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This chapter demonstrates how the idea of reciprocity: the idea of ‘what is owed in return’ permeated ordinary life. Wergeld was what a free man could honourably accept in return for an affront. Anglo-Saxon kings and their entourages were supported by a system of ‘uplifting’ resembling that of the Scottish clan chieftains, provided with food and drink and fodder collected from the farms of the districts they travelled through. The peasant families of the kingdom were expected to feed the king and his familia as if this remote group of high personages were literally their guests. It is suggested that the system may have originated in a period when the people of small regions were obliged to hand over produce to support a dominant figure with whom they felt a strong connection. The evidence suggests of later manorial custom suggests that hospitality continued to provide a language in which social relationships, even exploitative ones, might be expressed in a way which preserved people’s sense of worth.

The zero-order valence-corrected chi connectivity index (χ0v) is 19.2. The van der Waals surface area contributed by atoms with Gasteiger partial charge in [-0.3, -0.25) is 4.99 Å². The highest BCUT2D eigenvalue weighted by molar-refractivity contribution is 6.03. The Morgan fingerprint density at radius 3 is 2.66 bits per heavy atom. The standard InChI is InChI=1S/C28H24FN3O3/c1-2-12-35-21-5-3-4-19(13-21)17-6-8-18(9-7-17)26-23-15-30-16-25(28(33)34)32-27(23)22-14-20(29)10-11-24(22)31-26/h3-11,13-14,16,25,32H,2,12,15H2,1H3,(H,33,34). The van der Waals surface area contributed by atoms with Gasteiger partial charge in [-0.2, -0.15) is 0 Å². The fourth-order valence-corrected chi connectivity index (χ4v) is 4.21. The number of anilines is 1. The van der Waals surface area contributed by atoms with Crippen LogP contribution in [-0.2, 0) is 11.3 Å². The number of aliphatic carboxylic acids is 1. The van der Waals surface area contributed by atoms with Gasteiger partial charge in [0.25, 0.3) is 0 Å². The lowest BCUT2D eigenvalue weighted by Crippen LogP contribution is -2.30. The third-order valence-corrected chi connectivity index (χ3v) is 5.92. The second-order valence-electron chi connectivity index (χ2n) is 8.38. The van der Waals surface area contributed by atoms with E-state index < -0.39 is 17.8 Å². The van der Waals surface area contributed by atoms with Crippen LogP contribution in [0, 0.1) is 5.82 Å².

Chapter 3 argues that a particularly powerful ‘legitimising notion’ was that people’s rights, status, and even their ownership of property, derive from the remote past, even if this was often an imagined past. Anglo-Saxon conquest narratives played a very important part in forming an ‘imagined community’, a people’s sense of their common identity, invoked particularly when the country was under threat. The narrative of Gildas’ ‘Downfall of Britain’ recurs throughout the book as legitimising the association of freedom, land, and public obligation.